Take a picture of the sky

Create different emotional effects with your photos shot up to the sky

3. Play with the Fore- and Background

As a rule, photographers place the main subject in the foreground and leave the rest of the scene neglected. Sometimes it helps to focus the full viewer's attention on the chosen human figure or object but if you want an unusual angle, try adopting the background into the whole composition. Here, the couple look as if it was accidentally caught by a photographer. You can also take pictures of two closely standing buildings to create peculiar forms.

The correlation between foreground and background

The main photo subject is positioned in the background, with the stairs taking the most of the picture

4. Position the Subject Off-Center

If you place your subject closer to one or another side of the photo, the background will play a much more prominent role in your overall composition. That way you can create the illusion of space or motivate the viewer to take a look at small and distant details rather than the object you wanted to shoot in the first place. To achieve this effect, imagine that the photo is covered with a grid layout and position the main subject along intersecting lines closer to the right or left corner.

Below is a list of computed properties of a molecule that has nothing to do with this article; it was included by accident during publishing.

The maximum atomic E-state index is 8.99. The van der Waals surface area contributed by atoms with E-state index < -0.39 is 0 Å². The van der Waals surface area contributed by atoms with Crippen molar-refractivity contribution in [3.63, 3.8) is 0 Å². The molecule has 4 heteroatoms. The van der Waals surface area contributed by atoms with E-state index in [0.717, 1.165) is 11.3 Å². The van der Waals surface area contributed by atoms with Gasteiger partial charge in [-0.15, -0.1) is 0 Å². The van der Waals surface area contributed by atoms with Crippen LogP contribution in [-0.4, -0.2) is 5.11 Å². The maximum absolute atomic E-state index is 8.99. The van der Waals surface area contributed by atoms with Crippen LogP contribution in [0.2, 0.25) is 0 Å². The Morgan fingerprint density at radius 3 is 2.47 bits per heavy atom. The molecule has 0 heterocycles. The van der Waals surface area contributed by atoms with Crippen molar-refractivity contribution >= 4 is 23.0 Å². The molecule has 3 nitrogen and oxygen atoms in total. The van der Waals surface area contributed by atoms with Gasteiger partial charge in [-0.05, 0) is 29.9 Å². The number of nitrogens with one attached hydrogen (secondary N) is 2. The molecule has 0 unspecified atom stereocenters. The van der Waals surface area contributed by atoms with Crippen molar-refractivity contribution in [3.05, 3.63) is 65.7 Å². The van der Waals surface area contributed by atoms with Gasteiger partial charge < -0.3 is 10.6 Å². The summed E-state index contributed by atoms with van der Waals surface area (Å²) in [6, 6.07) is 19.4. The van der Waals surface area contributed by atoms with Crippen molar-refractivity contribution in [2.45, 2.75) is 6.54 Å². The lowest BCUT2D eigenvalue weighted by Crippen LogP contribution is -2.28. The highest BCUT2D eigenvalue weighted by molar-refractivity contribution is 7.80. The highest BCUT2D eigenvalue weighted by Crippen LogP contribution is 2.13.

Different angles to take pictures

The image of the ‘resting’ sailing-ship wouldn't be complete without the sea and beach in the background

5. Use Photo Reflection Effects

While taking a shot from a bending position you can also include other objects into the frame. A simple reflection in a lake, a river or even a puddle can add a new dimension to your photos and showcase mundane objects from a rather unusual perspective. Here the bus is taking most of the picture, but the old buildings are better seen in the reflection where the bus is more like a red spot.

Add reflections to your photos

Make reflections major players in your landscape and portrait photography

How to Change the Angle of a Photo?

Following the tips above, you still cannot be sure that you will get a perfect shot. If something went wrong and the lines in your photo are curved inwards or the horizon is heavily tilted to one side, a photo editor with the perspective correction feature will come to the rescue. Below you will find advice on how to correct lens distortion and get rid of unwanted elements in PhotoWorks.

Restore a Natural Perspective in the Photo